EuroCommerce supports the Commission’s Digital Single Market priorities but calls for “home state” rules for traders
EuroCommerce supports the Commission’s Digital Single Market priorities but calls for "home state" rules for traders
Today, the European Commission unveiled the main pillars of its Digital Single Market (DSM) Strategy. EuroCommerce welcomes this vision to create a truly Single Market fit for the digital age. While recognising how complex the challenges are, we encourage the Commission to put forward ambitious rules that will not only open the markets for consumers but also remove barriers for businesses. EuroCommerce has long campaigned for harmonised consumer protection rules, as well as simplified VAT arrangements, more ICT investments and promotion of digital skills. We are happy to see that the Commission will take actions in these areas.
EuroCommerce Director-General Christian Verschueren welcomed the Commission’s announcement: "This announcement is an important step forward. We hope that we can work together with the Commission, building on this strategy to address some important additional areas which need to be resolved. European traders need rules that allow them to trade cross-border on the basis of their home state law (home option), to all areas concerning cross-border trading, including labelling and product safety. This will bring more legal certainty and reduce costs, and will encourage new companies to offer goods and services online to consumers across the EU."
There are still too many barriers for businesses wanting to sell goods cross-border, and these need to be removed. Even in the digital age, selling goods online, requires that they are moved from one place to another. And this is where most barriers arise. These barriers are legal and commercial. They include differences in labelling, language, product safety requirements, VAT and payment systems, delivery costs and services, territorial supply contract and consumer protection rules.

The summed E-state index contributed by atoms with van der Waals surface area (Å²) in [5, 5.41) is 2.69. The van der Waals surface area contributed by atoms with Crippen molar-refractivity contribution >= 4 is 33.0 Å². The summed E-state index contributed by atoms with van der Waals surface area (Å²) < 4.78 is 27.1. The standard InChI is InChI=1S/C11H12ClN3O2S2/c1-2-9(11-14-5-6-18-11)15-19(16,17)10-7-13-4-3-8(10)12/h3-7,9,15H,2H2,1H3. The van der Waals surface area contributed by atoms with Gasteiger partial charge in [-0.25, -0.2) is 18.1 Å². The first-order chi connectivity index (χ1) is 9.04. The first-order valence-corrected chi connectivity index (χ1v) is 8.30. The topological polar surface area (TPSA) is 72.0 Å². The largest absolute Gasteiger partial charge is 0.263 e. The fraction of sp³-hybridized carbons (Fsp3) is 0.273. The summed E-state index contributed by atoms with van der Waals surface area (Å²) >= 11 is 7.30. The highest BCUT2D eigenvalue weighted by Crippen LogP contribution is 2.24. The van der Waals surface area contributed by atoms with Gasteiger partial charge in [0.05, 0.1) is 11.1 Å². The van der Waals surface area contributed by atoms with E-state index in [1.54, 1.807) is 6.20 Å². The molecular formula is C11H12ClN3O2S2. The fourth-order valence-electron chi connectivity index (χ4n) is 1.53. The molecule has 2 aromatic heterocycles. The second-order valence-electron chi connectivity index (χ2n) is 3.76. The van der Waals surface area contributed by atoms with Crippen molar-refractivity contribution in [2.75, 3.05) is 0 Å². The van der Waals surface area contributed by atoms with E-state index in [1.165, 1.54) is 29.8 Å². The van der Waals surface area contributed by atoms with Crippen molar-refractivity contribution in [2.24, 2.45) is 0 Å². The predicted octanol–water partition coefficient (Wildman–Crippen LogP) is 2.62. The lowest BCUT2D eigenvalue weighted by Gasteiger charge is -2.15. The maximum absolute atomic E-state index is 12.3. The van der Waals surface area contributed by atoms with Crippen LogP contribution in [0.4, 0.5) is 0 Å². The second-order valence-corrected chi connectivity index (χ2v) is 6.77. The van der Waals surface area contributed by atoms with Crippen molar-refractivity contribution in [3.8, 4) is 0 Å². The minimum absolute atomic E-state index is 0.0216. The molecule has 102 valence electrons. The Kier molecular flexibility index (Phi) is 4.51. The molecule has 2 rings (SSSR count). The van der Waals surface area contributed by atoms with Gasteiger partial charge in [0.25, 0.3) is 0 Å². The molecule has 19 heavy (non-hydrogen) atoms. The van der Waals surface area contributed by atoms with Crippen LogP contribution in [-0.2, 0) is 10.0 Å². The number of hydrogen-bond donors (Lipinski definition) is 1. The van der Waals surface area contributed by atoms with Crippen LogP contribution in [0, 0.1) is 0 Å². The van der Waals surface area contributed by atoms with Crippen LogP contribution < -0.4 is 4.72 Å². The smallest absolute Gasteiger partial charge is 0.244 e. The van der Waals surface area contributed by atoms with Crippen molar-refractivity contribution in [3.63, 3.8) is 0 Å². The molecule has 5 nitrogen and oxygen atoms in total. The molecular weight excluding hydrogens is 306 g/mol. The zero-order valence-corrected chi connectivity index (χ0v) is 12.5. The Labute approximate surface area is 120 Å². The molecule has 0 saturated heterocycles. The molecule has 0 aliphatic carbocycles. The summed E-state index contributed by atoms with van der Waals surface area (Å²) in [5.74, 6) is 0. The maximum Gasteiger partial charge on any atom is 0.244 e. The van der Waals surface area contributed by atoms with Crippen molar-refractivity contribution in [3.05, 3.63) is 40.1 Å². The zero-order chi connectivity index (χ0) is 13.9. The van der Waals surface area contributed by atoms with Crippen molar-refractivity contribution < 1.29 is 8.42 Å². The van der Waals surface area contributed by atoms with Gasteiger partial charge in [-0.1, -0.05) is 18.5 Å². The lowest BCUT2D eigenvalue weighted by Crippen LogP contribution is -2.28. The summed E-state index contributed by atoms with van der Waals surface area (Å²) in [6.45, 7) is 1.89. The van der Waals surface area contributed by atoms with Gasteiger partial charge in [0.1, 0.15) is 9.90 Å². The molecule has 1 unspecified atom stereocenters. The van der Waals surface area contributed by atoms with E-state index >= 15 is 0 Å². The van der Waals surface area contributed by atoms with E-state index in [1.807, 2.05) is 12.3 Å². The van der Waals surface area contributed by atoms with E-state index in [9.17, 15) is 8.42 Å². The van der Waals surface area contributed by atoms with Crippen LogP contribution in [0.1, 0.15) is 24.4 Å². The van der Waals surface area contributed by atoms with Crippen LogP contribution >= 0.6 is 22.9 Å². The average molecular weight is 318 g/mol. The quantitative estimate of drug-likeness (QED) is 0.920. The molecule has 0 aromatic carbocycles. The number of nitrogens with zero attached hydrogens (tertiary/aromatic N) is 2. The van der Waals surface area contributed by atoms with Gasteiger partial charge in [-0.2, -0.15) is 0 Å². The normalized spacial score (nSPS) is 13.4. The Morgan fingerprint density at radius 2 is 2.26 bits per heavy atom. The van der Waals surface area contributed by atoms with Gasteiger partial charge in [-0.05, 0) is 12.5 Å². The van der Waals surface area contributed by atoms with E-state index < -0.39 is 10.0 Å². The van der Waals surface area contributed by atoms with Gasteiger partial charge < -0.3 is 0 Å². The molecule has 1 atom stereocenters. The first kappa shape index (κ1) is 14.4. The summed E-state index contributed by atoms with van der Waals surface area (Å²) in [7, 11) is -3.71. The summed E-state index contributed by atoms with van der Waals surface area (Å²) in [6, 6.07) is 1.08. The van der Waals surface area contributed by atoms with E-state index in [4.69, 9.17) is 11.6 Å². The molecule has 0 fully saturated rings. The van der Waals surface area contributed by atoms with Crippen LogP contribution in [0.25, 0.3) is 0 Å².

EuroCommerce has always supported harmonisation of consumer rights. But we know that this is not simple. If we want e-commerce to take off cross-border, we need a workable compromise involving rules that ensure consumer trust but at the same time are practical and proportionate. Cross-border trade should offer choice to both traders and consumers Traders should therefore be free to choose how and when to trade across borders, based on their commercial decisions, while respecting single market rules.
"We have also called for equal treatment, as far as possible, for all channels of commerce, whether online or offline, big or small. SMEs play a critical role for the European economy and jobs, but large businesses also have a major role and we would strongly oppose different rules for different sizes of businesses," said Christian Verschueren.
See more on the EuroCommerce Priorities for the Single Market in the Digital Age here.
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